Danielle Smith believes in a bright future for zero-emission vehicles, of the sort that virtually no one uses in Alberta today.
Not only is she confident that Alberta will embrace the hydrogen car, she also told her Your Province, Your Premier call-in show audience that she wants the next vehicle she purchases to be one, too.
Sure, there are nearly 9,000 electric vehicles on Alberta roads, and hundreds of charging stations. Ahead of Ottawa's 2035 ban on selling new petroleum-powered vehicles, Smith wants a different ride to net zero.
"I think our solution for zero-emission vehicles is hydrogen — and they're already here," she said on the radio.
Smith has embedded this enthusiasm into government action, mandating her Service Alberta minister to pursue a network of hydrogen fuelling stations across the province, up from the zero publicly available now. The province is commissioning an analysis into the potential conversion of all or part of the government's 3,400-vehicle fleet to hydrogen — from sheriffs' cruisers to Alberta Forestry and Parks ranger trucks.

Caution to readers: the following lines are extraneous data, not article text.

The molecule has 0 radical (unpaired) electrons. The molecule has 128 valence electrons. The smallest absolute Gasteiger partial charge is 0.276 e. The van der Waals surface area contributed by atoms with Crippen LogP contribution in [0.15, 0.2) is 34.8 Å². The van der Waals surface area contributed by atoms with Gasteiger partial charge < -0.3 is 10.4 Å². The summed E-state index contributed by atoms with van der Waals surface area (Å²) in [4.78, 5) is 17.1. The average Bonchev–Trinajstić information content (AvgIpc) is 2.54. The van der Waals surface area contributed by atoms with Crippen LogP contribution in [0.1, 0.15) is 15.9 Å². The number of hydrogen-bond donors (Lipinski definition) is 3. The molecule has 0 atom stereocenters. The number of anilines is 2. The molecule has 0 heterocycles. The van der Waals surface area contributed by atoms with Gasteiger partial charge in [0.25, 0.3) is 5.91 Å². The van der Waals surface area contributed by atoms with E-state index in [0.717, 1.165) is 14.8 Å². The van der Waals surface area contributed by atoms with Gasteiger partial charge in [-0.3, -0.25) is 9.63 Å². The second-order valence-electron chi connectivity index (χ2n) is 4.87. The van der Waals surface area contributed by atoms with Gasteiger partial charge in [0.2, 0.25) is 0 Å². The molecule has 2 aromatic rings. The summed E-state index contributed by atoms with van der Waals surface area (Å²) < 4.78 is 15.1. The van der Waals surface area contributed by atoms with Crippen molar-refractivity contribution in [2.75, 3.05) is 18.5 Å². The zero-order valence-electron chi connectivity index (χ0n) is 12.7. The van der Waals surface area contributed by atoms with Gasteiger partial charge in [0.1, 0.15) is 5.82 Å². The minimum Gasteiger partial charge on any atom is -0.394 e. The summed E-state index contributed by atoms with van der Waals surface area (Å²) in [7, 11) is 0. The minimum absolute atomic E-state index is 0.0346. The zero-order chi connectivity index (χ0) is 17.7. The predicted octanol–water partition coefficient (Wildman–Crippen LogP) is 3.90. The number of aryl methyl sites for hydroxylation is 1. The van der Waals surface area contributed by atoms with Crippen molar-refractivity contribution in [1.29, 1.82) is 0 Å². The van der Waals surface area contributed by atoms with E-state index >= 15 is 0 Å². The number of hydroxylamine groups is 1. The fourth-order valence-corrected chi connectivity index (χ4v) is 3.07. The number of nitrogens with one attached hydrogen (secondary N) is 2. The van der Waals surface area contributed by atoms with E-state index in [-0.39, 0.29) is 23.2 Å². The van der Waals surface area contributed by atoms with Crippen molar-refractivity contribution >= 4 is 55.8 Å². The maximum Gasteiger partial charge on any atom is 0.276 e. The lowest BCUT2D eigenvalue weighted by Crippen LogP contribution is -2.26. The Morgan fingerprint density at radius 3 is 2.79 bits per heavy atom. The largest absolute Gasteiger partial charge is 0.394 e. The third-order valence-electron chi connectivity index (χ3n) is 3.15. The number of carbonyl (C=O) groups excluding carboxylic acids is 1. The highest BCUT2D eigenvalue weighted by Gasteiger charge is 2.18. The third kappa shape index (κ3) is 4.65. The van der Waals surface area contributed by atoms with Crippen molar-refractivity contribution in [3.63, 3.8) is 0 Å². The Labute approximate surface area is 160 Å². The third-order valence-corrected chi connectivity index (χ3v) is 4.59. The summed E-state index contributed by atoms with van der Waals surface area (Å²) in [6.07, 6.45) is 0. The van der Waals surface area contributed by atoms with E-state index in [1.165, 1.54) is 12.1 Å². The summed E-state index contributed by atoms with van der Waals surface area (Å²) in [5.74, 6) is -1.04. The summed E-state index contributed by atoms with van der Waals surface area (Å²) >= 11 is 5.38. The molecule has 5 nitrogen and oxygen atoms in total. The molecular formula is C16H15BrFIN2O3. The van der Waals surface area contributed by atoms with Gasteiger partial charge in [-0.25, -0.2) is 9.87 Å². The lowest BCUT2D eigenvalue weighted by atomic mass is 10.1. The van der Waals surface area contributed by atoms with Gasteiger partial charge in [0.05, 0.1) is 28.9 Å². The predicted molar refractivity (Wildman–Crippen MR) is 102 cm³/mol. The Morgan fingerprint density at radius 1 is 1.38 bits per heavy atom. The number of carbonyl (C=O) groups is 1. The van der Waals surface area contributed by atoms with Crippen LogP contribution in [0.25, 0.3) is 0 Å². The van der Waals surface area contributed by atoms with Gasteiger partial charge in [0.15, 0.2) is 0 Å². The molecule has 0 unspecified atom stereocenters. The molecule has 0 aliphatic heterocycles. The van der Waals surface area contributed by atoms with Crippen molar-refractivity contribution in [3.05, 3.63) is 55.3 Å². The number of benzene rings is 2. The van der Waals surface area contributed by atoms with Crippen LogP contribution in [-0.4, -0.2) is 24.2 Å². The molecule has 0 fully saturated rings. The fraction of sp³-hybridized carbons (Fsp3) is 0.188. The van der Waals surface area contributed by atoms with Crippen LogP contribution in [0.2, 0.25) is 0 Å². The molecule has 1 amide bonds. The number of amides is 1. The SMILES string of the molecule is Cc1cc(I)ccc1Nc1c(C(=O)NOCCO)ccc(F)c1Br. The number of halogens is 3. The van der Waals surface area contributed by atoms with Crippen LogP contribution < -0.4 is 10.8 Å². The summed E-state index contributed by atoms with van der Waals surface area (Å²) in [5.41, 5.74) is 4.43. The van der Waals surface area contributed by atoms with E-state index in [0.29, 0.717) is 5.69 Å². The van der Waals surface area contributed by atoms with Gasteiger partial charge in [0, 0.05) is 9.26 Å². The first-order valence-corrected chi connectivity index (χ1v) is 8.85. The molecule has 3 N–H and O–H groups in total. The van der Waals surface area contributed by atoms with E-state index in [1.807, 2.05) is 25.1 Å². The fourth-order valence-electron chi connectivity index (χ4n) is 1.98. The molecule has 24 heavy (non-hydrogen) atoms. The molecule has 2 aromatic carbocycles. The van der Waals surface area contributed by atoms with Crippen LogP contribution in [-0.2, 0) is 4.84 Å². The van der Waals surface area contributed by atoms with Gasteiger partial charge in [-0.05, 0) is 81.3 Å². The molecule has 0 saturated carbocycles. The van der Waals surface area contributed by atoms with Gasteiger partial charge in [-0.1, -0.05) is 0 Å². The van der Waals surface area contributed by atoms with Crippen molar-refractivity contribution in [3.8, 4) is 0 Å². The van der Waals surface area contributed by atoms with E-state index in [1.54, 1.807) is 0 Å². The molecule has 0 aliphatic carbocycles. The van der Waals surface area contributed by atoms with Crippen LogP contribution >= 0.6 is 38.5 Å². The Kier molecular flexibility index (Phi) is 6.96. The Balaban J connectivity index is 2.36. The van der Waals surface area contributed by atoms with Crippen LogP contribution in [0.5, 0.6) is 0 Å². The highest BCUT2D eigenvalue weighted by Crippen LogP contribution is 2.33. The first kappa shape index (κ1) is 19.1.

Alberta might even try woo Toyota or Hyundai "to come to our province to build a car manufacturing plant," said Smith, premier of a province thousands of kilometres from anything even faintly resembling an auto industry.
What fuels his rationale? This assertion: "Our electricity grid can only support one car every 14 homes."
This statement, Nally's office later explained, is based on 2019 research done for Epcor, the Edmonton power company. It expressed concern that even one or two EVs charging on the same street at the same time in early evenings "could be enough to overload the distribution transformer." (That's those suburban green boxes or power-pole devices that moderate voltage for home use.)
Edited by Victoria Watcher, 17 September 2023 - 05:29 AM.